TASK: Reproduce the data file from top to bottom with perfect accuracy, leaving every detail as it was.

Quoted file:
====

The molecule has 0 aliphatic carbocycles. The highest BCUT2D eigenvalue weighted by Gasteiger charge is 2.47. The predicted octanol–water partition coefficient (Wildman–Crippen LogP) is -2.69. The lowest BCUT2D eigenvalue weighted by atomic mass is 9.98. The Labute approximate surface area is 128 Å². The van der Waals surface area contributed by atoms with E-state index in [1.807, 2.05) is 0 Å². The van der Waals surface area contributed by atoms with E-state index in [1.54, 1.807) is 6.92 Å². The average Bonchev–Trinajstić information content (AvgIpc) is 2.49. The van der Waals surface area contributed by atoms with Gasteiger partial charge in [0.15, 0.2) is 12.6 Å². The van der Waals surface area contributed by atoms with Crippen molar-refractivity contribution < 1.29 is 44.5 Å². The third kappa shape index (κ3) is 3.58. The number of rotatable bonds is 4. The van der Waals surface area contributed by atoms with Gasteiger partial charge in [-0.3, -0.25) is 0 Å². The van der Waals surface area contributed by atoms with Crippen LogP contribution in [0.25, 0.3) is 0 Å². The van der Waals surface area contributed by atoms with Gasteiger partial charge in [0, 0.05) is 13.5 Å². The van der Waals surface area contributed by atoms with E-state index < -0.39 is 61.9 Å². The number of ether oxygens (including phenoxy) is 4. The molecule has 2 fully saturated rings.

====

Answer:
The molecule has 0 aliphatic carbocycles. The highest BCUT2D eigenvalue weighted by Gasteiger charge is 2.47. The predicted octanol–water partition coefficient (Wildman–Crippen LogP) is -2.69. The lowest BCUT2D eigenvalue weighted by atomic mass is 9.98. The Labute approximate surface area is 128 Å². The van der Waals surface area contributed by atoms with E-state index in [1.807, 2.05) is 0 Å². The van der Waals surface area contributed by atoms with E-state index in [1.54, 1.807) is 6.92 Å². The average Bonchev–Trinajstić information content (AvgIpc) is 2.49. The van der Waals surface area contributed by atoms with Gasteiger partial charge in [0.15, 0.2) is 12.6 Å². The van der Waals surface area contributed by atoms with Crippen molar-refractivity contribution < 1.29 is 44.5 Å². The third kappa shape index (κ3) is 3.58. The number of rotatable bonds is 4. The van der Waals surface area contributed by atoms with Gasteiger partial charge in [-0.3, -0.25) is 0 Å². The van der Waals surface area contributed by atoms with Crippen LogP contribution in [0.25, 0.3) is 0 Å². The van der Waals surface area contributed by atoms with Gasteiger partial charge in [0, 0.05) is 13.5 Å². The van der Waals surface area contributed by atoms with E-state index < -0.39 is 61.9 Å². The number of ether oxygens (including phenoxy) is 4. The molecule has 2 fully saturated rings.